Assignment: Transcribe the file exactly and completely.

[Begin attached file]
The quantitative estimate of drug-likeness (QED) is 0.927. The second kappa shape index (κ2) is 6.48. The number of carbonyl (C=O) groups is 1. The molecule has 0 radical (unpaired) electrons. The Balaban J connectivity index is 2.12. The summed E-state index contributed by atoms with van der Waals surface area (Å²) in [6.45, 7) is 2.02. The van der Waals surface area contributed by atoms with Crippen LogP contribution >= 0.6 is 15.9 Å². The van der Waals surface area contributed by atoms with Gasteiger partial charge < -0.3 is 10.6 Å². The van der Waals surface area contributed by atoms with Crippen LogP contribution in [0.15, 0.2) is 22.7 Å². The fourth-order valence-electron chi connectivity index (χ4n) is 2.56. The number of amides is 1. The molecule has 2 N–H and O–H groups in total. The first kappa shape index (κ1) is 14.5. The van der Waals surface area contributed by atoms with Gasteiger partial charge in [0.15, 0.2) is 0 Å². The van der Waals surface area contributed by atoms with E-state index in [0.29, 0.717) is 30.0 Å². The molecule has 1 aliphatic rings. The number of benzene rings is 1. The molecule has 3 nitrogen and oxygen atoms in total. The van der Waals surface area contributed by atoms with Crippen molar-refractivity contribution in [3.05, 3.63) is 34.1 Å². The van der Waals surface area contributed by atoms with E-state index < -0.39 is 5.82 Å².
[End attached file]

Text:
The quantitative estimate of drug-likeness (QED) is 0.927. The second kappa shape index (κ2) is 6.48. The number of carbonyl (C=O) groups is 1. The molecule has 0 radical (unpaired) electrons. The Balaban J connectivity index is 2.12. The summed E-state index contributed by atoms with van der Waals surface area (Å²) in [6.45, 7) is 2.02. The van der Waals surface area contributed by atoms with Crippen LogP contribution >= 0.6 is 15.9 Å². The van der Waals surface area contributed by atoms with Gasteiger partial charge < -0.3 is 10.6 Å². The van der Waals surface area contributed by atoms with Crippen LogP contribution in [0.15, 0.2) is 22.7 Å². The fourth-order valence-electron chi connectivity index (χ4n) is 2.56. The number of amides is 1. The molecule has 2 N–H and O–H groups in total. The first kappa shape index (κ1) is 14.5. The van der Waals surface area contributed by atoms with Gasteiger partial charge in [0.15, 0.2) is 0 Å². The van der Waals surface area contributed by atoms with E-state index in [0.29, 0.717) is 30.0 Å². The molecule has 1 aliphatic rings. The number of benzene rings is 1. The molecule has 3 nitrogen and oxygen atoms in total. The van der Waals surface area contributed by atoms with Crippen molar-refractivity contribution in [3.05, 3.63) is 34.1 Å². The van der Waals surface area contributed by atoms with E-state index < -0.39 is 5.82 Å².